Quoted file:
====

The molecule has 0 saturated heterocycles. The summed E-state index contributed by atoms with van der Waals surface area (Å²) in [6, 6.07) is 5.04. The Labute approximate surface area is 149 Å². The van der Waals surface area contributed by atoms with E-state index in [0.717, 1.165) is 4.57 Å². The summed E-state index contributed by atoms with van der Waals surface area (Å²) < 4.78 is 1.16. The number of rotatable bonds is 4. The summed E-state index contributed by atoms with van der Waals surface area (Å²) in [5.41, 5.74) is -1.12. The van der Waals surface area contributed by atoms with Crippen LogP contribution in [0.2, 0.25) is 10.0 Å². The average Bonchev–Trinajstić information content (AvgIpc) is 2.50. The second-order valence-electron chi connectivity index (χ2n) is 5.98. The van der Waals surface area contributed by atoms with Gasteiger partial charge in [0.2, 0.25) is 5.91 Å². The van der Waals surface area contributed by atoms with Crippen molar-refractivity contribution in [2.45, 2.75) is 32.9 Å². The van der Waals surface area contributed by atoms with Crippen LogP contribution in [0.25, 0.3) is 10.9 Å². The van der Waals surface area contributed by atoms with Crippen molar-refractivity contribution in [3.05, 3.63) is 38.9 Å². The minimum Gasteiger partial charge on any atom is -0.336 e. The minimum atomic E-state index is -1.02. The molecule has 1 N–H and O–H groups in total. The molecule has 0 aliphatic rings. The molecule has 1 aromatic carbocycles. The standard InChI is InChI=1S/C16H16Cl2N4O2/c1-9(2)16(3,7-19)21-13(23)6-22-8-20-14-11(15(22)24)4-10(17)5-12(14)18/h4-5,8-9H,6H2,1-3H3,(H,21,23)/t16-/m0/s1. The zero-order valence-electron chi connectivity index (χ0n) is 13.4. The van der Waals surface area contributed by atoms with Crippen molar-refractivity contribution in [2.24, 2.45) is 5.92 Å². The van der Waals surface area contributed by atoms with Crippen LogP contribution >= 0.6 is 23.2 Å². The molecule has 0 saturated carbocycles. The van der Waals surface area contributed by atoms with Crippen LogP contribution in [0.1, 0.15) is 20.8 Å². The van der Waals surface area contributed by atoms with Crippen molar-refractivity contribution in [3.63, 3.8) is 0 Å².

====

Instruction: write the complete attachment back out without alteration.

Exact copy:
The molecule has 0 saturated heterocycles. The summed E-state index contributed by atoms with van der Waals surface area (Å²) in [6, 6.07) is 5.04. The Labute approximate surface area is 149 Å². The van der Waals surface area contributed by atoms with E-state index in [0.717, 1.165) is 4.57 Å². The summed E-state index contributed by atoms with van der Waals surface area (Å²) < 4.78 is 1.16. The number of rotatable bonds is 4. The summed E-state index contributed by atoms with van der Waals surface area (Å²) in [5.41, 5.74) is -1.12. The van der Waals surface area contributed by atoms with Crippen LogP contribution in [0.2, 0.25) is 10.0 Å². The average Bonchev–Trinajstić information content (AvgIpc) is 2.50. The second-order valence-electron chi connectivity index (χ2n) is 5.98. The van der Waals surface area contributed by atoms with Gasteiger partial charge in [0.2, 0.25) is 5.91 Å². The van der Waals surface area contributed by atoms with Crippen molar-refractivity contribution in [2.45, 2.75) is 32.9 Å². The van der Waals surface area contributed by atoms with Crippen LogP contribution in [0.25, 0.3) is 10.9 Å². The van der Waals surface area contributed by atoms with Crippen molar-refractivity contribution in [3.05, 3.63) is 38.9 Å². The minimum Gasteiger partial charge on any atom is -0.336 e. The minimum atomic E-state index is -1.02. The molecule has 1 N–H and O–H groups in total. The molecule has 0 aliphatic rings. The molecule has 1 aromatic carbocycles. The standard InChI is InChI=1S/C16H16Cl2N4O2/c1-9(2)16(3,7-19)21-13(23)6-22-8-20-14-11(15(22)24)4-10(17)5-12(14)18/h4-5,8-9H,6H2,1-3H3,(H,21,23)/t16-/m0/s1. The zero-order valence-electron chi connectivity index (χ0n) is 13.4. The van der Waals surface area contributed by atoms with Crippen molar-refractivity contribution in [2.24, 2.45) is 5.92 Å². The van der Waals surface area contributed by atoms with Crippen LogP contribution >= 0.6 is 23.2 Å². The molecule has 0 saturated carbocycles. The van der Waals surface area contributed by atoms with Crippen LogP contribution in [0.1, 0.15) is 20.8 Å². The van der Waals surface area contributed by atoms with Crippen molar-refractivity contribution in [3.63, 3.8) is 0 Å².